11 Famous Beards Throughout History: Iconic Facial Hair

Many of the most prominent individuals around proudly rep their facial hair. Some of their beards have even lived on as part of their legacies or iconography. Let’s dive into these fascinating stories and learn about history’s most famous beards.

History’s most famous beards are typically made famous by those wearing them. However, some people, like Hans Nilson Langseth, are known because of their facial hair. Still, men like Abraham Lincoln, Karl Marx, and ZZ Top’s Billy Gibbons are icons in their fields and in the beard world.

Spoiler alert: someone on this list was offered $1 million to shave his beard — which he refused. Another person’s beard is responsible for the creation of your favorite childhood board games. Keep reading to find out who wore these influential whiskers and so much more.

Karl Marx

photo by John Jabez Edwin Mayall, colored by Olga Shirnina, CC BY-SA 2.0, via Wikimedia Commons

It’s only fitting that a man as revolutionary as the communist philosopher, sociologist, historian, political theorist, and economist Karl Marx has a beard that embodies his radical, hardworking tendencies.

Marx’s full and bushy whiskers are so famous that they’ve become iconography of the leftist movement. You can find images of his facial hair on t-shirts, mugs, and just about any accessory in the book.

The man may have wanted to seize the means of production, but Marx also seized a top spot in the list of history’s most famous beards.

Uncle Sam

Uncle Sam’s beard is one of the people. Why else would thousands don white faux facial hair every Fourth of July and Halloween if not for his deep entanglement with American identity?

However, the beloved patriot and face of the United States didn’t always bear those classic white whiskers. Up until the mid-1800s, Uncle Sam was completely beardless. It was political cartoonist Thomas Nast who initially added the facial hair — and the rest is history.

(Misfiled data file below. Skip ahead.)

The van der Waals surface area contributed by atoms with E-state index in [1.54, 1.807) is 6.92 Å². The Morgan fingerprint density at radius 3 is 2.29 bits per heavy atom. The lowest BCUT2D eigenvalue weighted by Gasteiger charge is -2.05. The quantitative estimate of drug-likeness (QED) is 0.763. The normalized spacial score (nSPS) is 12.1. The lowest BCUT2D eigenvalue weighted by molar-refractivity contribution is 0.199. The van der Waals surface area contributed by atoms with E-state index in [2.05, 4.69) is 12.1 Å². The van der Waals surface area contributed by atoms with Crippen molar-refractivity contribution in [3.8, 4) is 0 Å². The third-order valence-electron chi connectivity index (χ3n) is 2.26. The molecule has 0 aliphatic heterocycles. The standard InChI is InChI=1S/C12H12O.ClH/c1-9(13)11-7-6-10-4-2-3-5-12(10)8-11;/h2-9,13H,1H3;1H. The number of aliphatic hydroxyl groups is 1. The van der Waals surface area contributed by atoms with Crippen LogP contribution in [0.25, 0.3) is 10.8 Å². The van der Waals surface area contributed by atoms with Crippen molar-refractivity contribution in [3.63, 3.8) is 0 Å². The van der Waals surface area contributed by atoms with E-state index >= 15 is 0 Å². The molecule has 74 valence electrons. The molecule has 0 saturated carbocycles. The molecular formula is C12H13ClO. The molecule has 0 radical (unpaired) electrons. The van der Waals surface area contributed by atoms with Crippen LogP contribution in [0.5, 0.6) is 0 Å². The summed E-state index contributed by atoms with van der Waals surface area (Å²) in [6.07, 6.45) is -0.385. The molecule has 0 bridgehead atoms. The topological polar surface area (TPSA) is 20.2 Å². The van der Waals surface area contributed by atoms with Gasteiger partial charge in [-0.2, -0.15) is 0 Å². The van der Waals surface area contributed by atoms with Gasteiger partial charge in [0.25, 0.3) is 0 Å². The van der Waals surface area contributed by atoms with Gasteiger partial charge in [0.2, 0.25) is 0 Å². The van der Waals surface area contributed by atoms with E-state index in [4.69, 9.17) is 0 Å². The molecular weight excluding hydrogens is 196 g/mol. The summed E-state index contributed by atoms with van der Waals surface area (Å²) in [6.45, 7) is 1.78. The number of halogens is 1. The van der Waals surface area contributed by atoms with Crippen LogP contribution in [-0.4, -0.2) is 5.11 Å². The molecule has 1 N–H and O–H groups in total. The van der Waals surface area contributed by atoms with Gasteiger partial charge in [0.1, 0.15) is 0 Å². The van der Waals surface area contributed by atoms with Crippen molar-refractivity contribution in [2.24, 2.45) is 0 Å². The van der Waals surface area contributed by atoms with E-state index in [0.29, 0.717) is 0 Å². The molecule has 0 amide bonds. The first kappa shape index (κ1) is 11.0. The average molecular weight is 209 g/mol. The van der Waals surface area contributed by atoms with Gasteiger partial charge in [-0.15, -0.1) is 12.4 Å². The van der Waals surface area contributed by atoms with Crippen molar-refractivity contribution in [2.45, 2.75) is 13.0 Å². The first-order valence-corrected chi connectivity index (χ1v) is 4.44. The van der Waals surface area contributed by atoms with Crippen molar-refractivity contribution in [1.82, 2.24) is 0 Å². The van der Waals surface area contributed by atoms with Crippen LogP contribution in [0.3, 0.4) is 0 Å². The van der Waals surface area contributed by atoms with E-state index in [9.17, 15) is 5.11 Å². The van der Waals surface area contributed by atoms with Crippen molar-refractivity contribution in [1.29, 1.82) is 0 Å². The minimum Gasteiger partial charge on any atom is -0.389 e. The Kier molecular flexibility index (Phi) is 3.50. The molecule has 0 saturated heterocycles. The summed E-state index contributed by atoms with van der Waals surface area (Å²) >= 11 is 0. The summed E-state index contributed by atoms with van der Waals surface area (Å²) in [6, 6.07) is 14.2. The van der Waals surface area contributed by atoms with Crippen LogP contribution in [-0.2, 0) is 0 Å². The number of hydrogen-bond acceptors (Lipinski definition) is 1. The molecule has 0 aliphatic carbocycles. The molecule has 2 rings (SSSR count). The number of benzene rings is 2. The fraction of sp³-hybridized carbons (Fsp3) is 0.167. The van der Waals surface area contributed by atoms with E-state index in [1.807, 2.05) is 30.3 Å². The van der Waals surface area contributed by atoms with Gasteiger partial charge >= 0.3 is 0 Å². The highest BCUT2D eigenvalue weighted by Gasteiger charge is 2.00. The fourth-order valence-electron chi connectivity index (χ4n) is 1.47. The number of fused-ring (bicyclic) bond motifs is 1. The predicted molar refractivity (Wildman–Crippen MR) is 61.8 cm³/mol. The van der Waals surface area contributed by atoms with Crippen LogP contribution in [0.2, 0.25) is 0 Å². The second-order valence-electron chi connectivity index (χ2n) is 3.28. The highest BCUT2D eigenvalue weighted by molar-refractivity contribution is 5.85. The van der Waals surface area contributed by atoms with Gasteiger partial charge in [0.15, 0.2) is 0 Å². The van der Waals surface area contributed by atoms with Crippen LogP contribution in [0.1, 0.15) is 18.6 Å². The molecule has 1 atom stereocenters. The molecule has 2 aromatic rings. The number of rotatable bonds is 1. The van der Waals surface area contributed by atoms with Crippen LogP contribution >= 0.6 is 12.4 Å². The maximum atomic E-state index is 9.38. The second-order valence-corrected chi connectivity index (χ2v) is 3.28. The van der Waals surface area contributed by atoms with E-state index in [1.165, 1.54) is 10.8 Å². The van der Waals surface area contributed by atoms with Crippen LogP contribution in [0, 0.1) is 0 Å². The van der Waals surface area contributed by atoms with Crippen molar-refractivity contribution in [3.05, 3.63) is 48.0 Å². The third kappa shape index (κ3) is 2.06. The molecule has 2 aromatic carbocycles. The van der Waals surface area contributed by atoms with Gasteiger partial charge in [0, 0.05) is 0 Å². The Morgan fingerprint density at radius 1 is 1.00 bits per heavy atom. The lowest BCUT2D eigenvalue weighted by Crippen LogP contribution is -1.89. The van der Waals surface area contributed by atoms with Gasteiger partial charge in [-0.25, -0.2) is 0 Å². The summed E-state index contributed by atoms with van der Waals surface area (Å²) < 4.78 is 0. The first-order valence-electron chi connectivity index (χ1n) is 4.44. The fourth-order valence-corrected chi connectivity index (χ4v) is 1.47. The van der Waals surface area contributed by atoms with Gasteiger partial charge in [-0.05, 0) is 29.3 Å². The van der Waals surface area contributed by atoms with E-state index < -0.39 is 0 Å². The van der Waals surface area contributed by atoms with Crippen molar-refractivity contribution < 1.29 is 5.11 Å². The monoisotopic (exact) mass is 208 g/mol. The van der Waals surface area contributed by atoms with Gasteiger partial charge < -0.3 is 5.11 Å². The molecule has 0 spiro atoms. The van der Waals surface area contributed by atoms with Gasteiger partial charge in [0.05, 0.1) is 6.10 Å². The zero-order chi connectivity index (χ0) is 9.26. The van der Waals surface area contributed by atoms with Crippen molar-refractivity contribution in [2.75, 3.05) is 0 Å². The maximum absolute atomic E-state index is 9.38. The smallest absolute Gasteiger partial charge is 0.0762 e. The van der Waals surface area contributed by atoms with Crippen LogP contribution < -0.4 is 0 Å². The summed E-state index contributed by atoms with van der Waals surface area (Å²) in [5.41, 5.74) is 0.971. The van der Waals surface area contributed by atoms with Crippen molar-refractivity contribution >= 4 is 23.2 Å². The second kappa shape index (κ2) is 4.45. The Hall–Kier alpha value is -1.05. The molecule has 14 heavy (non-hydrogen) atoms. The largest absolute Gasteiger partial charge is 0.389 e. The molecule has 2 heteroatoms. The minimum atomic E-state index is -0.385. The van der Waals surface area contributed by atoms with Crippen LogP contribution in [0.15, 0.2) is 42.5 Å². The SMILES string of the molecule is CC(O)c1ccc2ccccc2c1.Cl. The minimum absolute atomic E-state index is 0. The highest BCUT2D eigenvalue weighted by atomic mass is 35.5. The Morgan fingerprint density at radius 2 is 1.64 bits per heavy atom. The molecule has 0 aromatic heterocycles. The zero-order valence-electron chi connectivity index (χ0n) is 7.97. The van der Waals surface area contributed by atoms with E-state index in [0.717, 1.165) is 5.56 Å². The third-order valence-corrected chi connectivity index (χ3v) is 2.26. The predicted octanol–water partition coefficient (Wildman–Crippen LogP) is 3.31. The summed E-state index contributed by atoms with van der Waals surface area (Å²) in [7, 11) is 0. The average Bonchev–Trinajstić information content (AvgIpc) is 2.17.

Sophocles

user:shakko, CC BY-SA 3.0, via Wikimedia Commons

You may not know this Greek playwright by name, but you’d certainly recognize his bearded bust.

Born in 496 B.C.E., we don’t have any photos of the famous Sophocles. However, his iconic curly mop and “wooly” beard are etched in stone — literally. All we have to remember his facial hair are statues. Good thing there are a lot of them!

Aside from the beard, Sophocles wrote over 100 tragedies throughout his life, seven of which have survived into the modern era. You might recognize his most notable titles, including Oedipus Rex or Electra — or maybe you just know him for his beard (and that’s okay with us).

William Shakespeare

You know you’ve made it when people can recognize you solely from your facial hair — even when you’ve been dead for hundreds of years. Well, maybe you also know you’ve made it when you’ve influenced endless other artists, your work has been adapted for the big screen, and your name becomes synonymous with English literature — but still, the beard thing is a pretty good indicator too.

Shakespeare’s wispy Van Dyke and chinstrap crossover may have already been popular at the time, but there’s only one man who comes to mind when we see this classic look.

Next time your local Shakespeare festival pops up, consider trimming your whiskers into his iconic style. You’ll get a few compliments. We guarantee it!

Charles Darwin

Darwin may be considered the father of evolution, but let’s talk about his facial hair’s evolution.

This renowned scientist and researcher didn’t always rep that iconic bearded style, but interestingly, he grew it out.

Darwin’s work focused largely on sexual selection — animals’ tendency to choose mates based on desirable traits. For example, a male peacock will display its gorgeous, expansive feather to attract a partner. In the peacock’s mind, the better the feathers, the better the mate.

Basically, animals do this because it shows promise that the next generation will also have these attractive traits. Thus, they can easily find a partner to mate with. The whole concept stems from the goal of reproducing to keep the species alive.

Humans are like that too. Beards are traditional symbols of masculinity, meaning they may play a role in attracting mates — even if it’s subconscious.

Darwin knew this — maybe that’s why he opted to grow one of his own.

Santa Claus

This North Pole dweller may not be the kind of figure you expected on this list of historical beards, but how could we forget good old Saint Nick?

Santa Claus has the most iconic of all beards. Even young children can recognize this jolly fellow from his full, snow-white whiskers. That classic face — hair and all — is undeniably synonymous with the Christmas season.

If Mr. Claus is your beard-inspo, we won’t judge you.